Make Your Bedroom a Peaceful Retreat
Bedrooms have come full circle in the history of interior design. There was a time when the bedroom was used for everything, not just sleeping. Kings held court while comfortably propped on pillows in their beds. That's either the epitome of luxury or laziness, not sure which. Then in the early American days the cottages consisted of one big room so out of necessity, all took place in that one room: eating, sleeping, recreation, sewing, etc.
Today, bedrooms are more than just sleeping rooms. They are a retreat from the hectic, noisy world. Bedrooms are a place to read, meditate, write letters, exercise, watch television oh, and yes, sleep.
So how do we decorate the bedroom to take advantage of its versatility? First look at the bed itself. It is the most essential piece of furniture in that room but that doesn't mean it must be typical looking. If there is ever a room where personality stands out, it is the bedroom.
Is a four-poster bed your style? Or should that bed fold into a couch by day and only blossom into a bed at night? Is the room more useful for other activities during the day whereby a Murphy bed is a good idea?
More often than not, the main bedroom in the house will have a mattress and foundation, nightstands, dresser perhaps a chair and a TV armoire. All those pieces should be chosen with care, as they will be with you for many years. Select good quality and a style you know you will love day after day after day.
The headboard, on the other hand, doesn't necessarily have to be part of the collection. If an upholstered headboard is chosen, the colors of the room can be easily changed every few years just by changing the linens and reupholstering the headboard. Keep the drapes a rather neutral color so that only the valance needs changing when the linens and headboard change color.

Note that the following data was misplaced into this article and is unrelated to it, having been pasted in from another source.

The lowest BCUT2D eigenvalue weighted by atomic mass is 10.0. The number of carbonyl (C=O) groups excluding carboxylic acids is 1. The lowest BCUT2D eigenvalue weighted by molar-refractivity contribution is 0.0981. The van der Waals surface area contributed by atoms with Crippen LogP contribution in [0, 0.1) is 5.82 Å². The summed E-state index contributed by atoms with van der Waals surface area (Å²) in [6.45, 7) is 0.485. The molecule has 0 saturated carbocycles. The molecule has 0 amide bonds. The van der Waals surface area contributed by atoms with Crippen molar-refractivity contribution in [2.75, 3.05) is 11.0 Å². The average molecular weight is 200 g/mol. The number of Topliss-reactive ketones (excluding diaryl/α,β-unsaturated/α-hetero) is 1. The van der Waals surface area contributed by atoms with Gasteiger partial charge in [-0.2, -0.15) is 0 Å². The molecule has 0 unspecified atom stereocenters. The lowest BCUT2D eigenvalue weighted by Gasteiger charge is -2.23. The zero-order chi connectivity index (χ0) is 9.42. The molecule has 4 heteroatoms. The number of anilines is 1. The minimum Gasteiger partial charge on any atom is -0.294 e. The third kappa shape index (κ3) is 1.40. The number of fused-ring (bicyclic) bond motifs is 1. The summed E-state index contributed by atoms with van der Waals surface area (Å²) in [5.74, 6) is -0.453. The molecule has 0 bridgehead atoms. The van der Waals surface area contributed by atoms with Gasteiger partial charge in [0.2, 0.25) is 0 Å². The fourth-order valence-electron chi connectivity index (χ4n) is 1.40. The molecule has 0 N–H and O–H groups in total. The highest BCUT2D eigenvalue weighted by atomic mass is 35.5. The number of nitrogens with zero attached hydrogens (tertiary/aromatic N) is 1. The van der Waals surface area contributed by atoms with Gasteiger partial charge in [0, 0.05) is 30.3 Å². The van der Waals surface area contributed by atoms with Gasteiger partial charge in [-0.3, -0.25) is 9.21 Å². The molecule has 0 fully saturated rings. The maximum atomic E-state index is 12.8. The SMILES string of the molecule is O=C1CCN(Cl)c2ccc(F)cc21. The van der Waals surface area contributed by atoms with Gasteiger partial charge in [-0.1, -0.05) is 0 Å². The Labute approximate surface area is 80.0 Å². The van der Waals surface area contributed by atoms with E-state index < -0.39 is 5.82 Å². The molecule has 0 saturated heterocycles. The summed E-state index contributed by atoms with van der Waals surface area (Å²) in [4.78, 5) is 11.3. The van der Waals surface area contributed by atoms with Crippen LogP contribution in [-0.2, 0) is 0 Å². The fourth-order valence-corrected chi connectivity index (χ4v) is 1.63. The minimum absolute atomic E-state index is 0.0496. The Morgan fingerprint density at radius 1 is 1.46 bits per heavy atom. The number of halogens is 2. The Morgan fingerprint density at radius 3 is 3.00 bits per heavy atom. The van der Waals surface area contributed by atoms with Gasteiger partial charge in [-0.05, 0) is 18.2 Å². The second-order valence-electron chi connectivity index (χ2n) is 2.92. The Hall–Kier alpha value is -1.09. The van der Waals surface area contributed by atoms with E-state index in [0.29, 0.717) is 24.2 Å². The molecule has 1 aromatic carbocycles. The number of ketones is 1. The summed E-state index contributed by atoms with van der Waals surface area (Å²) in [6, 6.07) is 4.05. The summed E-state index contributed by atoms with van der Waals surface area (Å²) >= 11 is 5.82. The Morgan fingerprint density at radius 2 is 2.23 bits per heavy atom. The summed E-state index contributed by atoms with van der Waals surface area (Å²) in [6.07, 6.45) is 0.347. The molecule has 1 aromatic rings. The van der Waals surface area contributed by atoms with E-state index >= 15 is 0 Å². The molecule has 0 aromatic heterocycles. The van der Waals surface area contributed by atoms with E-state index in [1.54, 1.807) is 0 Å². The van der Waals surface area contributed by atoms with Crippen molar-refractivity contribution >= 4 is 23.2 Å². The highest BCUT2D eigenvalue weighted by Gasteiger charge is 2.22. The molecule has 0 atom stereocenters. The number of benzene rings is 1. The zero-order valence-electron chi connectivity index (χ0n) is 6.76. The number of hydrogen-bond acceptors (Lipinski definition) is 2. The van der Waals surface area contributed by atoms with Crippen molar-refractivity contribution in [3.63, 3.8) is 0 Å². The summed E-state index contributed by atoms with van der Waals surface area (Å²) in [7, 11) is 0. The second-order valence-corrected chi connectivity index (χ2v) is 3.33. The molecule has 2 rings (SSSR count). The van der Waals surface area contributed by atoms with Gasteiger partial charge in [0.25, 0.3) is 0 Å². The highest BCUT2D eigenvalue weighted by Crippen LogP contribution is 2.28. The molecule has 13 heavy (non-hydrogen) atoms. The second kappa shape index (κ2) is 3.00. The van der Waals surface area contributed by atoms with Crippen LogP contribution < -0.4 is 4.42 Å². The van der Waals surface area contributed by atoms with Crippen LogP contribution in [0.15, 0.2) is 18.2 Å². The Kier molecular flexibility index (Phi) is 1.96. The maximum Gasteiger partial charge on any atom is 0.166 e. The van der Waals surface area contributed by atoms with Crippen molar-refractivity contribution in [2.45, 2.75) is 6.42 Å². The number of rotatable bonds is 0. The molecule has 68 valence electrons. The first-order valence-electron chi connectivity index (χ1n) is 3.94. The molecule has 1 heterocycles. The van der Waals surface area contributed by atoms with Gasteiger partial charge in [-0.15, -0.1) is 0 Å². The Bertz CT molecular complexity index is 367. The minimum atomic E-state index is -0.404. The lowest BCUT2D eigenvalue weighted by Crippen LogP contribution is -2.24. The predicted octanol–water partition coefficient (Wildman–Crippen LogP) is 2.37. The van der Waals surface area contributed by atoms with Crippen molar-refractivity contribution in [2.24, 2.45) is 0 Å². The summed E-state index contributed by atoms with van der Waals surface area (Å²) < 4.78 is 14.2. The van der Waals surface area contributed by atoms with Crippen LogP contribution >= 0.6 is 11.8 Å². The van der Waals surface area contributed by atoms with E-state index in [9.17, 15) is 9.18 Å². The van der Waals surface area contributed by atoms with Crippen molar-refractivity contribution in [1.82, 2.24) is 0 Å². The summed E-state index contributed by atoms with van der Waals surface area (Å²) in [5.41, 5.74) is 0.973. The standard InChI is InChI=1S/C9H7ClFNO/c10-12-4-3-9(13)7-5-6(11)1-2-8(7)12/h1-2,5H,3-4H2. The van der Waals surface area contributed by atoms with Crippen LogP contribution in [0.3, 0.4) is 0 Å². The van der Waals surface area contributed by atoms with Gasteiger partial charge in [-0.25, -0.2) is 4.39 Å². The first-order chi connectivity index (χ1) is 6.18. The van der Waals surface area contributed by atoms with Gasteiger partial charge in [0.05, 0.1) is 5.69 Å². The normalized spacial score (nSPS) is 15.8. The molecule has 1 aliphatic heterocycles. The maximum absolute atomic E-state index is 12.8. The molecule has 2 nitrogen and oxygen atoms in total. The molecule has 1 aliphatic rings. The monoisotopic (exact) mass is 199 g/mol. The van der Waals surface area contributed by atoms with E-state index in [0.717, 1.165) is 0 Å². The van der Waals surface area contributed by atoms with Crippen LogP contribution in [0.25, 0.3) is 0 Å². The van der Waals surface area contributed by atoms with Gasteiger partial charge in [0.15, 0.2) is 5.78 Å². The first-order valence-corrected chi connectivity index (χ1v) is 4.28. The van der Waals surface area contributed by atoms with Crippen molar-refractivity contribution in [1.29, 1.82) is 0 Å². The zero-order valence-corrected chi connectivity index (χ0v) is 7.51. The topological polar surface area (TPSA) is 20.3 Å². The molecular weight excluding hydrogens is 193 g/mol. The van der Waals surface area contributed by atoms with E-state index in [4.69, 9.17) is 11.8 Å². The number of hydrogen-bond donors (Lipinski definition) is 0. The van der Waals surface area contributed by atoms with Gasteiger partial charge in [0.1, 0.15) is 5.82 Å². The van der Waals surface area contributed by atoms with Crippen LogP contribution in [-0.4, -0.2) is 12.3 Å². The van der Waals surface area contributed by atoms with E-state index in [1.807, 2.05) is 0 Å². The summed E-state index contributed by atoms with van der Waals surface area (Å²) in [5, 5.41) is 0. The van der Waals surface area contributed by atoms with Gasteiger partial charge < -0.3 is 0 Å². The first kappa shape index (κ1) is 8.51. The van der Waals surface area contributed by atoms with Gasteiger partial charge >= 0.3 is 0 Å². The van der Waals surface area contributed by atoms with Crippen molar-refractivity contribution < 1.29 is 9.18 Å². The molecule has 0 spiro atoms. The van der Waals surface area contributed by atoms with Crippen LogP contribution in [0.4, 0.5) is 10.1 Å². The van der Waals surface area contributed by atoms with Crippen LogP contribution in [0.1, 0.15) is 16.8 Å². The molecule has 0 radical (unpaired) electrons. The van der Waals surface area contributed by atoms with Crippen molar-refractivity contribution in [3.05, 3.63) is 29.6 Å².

Paint the walls instead of papering them. It is easier to paint over paint than to peel or steam paper off in order to repaper. A bright color on the headboard wall complemented by a softer tone of the same color on the other three walls is always attractive. Custom painting on walls is even better. It personalizes the room in a way no paper can. Anyone can buy paper out of a book, but custom painting such as sponging, ragging, painting a scene or copying the pattern of the bedspread onto the wall is unique. Here again, when the mood strikes, the custom paint can easily be painted over with little effort. And the good news is that custom painting often is no more expensive than good wallpaper.
Lighting is also important. Two moods are ideal; one for atmosphere and one for rereading or other tasks. Mood lighting such as lights under the bed or dimmers on wall sconces make the glow in an inviting way. It is especially nice to have mood lighting in the bedroom if the room is visible from a sitting area in another room.
For reading lights, the best thing is overhead spots that come out about 8 to 10 inches from the wall, depending on the depth of the headboard. This way the light is overhead just where you need it and the nightstands are left free for books, glasses, clock and whatnot.
Pleasant dreams ...
Rosemary Sadez Friedmann is a interior designer, member of the American Society of Interior Designers and president of Rosemary Sadez Friedmann Inc. in Naples, Fla.